REHOBOTH — Selectmen are drafting a letter to state officials regarding Monday’s vote opposing the proposed compressor station.
“We have heard the voice of the people,” said selectmen Chairman Skip Vadnais at Tuesday’s meeting.
Vadnais said the letter would reflect the concerns of residents and their overwhelming opposition to the compressor station.
Question 2 on the ballot asked: “Do you approve of the gas compressor station proposed to be built in Rehoboth by Spectra Energy Algonquin Pipeline Transmission, LLC?”
The final results showed nearly 90 percent of voters siding against the project, with 2,261 “no” votes and just 224 “yes” ones. Relations between the town and Spectra have been strained. A meeting had been scheduled for Feb. 27 but was indefinitely postponed. In a statement, the board of selectmen noted Spectra planned to “reevaluate and reexamine” its proposal.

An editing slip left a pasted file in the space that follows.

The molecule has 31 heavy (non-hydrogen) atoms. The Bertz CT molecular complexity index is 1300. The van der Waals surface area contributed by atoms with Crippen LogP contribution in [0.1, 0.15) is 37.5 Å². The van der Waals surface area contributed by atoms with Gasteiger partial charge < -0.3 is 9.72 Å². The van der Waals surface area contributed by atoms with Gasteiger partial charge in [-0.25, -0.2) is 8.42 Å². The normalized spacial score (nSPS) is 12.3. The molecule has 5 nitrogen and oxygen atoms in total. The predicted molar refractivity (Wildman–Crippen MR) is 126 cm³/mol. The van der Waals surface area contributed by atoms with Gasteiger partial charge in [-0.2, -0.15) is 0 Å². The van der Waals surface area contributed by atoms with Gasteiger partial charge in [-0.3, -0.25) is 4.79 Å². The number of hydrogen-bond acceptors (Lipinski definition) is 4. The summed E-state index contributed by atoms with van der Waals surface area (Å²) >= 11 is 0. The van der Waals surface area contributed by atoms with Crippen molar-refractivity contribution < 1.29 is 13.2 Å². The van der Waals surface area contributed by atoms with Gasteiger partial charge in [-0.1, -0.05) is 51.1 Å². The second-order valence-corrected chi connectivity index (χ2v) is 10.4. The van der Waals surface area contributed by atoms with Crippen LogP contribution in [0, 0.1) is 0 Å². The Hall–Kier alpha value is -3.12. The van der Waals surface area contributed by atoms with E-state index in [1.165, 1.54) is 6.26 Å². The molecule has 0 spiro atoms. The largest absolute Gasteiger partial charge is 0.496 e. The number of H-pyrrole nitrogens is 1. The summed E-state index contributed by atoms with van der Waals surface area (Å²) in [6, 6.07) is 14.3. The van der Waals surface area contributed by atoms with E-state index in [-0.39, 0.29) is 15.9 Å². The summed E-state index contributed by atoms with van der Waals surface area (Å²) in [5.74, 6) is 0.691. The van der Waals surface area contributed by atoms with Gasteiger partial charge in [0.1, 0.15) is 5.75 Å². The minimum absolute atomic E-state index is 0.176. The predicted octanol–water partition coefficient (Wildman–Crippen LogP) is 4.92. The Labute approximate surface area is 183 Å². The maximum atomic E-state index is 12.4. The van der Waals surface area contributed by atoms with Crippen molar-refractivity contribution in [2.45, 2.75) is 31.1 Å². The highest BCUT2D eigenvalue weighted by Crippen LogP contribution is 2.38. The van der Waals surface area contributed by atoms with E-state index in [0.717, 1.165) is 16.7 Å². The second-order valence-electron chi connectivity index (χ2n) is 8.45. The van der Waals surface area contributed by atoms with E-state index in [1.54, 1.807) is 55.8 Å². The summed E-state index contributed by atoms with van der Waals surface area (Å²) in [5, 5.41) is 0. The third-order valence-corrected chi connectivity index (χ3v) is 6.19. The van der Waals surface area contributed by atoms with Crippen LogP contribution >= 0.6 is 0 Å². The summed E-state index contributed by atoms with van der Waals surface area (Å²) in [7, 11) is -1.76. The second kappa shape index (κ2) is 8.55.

“They do not wish to meet with us regarding any specific plans and will not move ahead until they have restructured a specific proposal,” the statement explained.
The Access Northeast project, in partnership with National Grid and Eversource Energy, entails approximately 55 1/2 miles of new pipeline, plus additional facilities. The natural-gas pipeline facility would be built in a 120-acre wooded site close to Seekonk and Attleboro and about 10 miles from downtown Providence.
The facility would be part of 26 proposed projects between New York and Boston along the Algonquin natural-gas pipeline, which is owned by Spectra. These projects include the construction of a liquefied natural gas storage facility in Acushnet. The project is currently being reviewed by the Federal Energy Regulatory Commission in what is called the pre-filing process. If approved, construction is expected to begin in 2018.